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Operator [19]

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(Operator Instructions) And our next question comes from the line of [Tim Kero] with (inaudible).

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Unidentified Analyst, [20]

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I'm trying to get a better understanding of the tariff situation. Can you be specific on any responses you have received related to your efforts to get the 232 tariff extended?

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Howard Osler Woltz, Insteel Industries, Inc. - Chairman, President & CEO [21]

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Well, as I said in my prepared comments, we have been successful in providing extensive data on the impact of imports on our performance. And I think it's clear that there's an unintended consequence. I think the administration appreciates that there's an unintended consequence on the question as whether there is action to resolve it or not. And I honestly can't -- I can't opine on whether that will happen, but I do believe that there's some degree of alarm at the adverse consequences on downstream producers of the current environment. And I believe that it's very contrary to the aspirations of this administration to nurture the manufacturing industry. So the optimist in me says that there will be a resolution that's favorable to Insteel, but it's difficult to know when that might happen.

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Unidentified Analyst, [22]

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Well, I agree with your views. But when you say you've been successful, does that mean that they have acknowledged the problem in writing to you?

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Howard Osler Woltz, Insteel Industries, Inc. - Chairman, President & CEO [23]

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No.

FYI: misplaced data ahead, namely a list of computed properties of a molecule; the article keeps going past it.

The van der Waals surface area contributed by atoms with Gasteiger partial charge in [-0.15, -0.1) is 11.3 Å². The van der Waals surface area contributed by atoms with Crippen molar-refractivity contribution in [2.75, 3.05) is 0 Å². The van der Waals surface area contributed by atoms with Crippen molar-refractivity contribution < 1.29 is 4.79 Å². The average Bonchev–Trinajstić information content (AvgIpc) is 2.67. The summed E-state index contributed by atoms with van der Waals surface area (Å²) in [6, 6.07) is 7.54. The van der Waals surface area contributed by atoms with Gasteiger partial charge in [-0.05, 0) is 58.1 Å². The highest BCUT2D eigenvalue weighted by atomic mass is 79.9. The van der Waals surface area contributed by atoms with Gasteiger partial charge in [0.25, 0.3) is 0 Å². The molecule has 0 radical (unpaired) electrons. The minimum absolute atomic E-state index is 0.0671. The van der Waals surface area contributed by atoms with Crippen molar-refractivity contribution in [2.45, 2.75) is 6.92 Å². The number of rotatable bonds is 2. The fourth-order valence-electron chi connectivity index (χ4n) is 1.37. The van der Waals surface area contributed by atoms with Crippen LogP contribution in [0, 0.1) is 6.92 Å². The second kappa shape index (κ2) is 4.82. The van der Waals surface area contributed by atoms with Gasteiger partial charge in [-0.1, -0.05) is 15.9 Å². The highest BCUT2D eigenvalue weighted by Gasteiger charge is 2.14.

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Unidentified Analyst, [24]

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And so is it just some open-ended process where there is no deadline by which a response has to be made?

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Howard Osler Woltz, Insteel Industries, Inc. - Chairman, President & CEO [25]

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Correct.

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Unidentified Analyst, [26]

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I mean it would seem like there would be a formal process. You file a complaint, and they're required to reply you in writing. That's just not the situation, right?

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Howard Osler Woltz, Insteel Industries, Inc. - Chairman, President & CEO [27]

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That's not the situation at all. This is a matter of administration prerogative, and that's how the tariff was implemented, and it will be administration prerogative to change it.

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Unidentified Analyst, [28]

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Okay. Is the problem also that you're not trying to get tariff relief, but you're trying to get tariffs applied to others, and they just -- there's just not a real mechanism to deal with that?

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Howard Osler Woltz, Insteel Industries, Inc. - Chairman, President & CEO [29]

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You're correct that we have not advocated for termination of the Section 232 tariff. We have advocated for recognition of interdependence of the supply chain where you can't tariff upstream products and not tariff downstream products without creating exactly the situation that we're confronting right now. And by the way, there was a 6-month investigation into the national security implications of steel imports that resulted in the implementation of the 232 tariff. And during that process, we made the point multiple times that should they find that there are national security implications of steel imports that warrant implementation of a tariff, they had to look at the entire supply chain, and that's just simply didn't happen.

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Operator [30]

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And I'm not showing any further questions at this time. I would now like to turn the call back to Mr. H. Woltz, President and CEO, for any further remarks.

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Howard Osler Woltz, Insteel Industries, Inc. - Chairman, President & CEO [31]

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We appreciate your interest in Insteel. We encourage your follow-up if you have further questions, and we look forward to talking to you next quarter. Thank you.

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Operator [32]

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Ladies and gentlemen, this concludes today's conference call. Thank you for participating. You may now disconnect.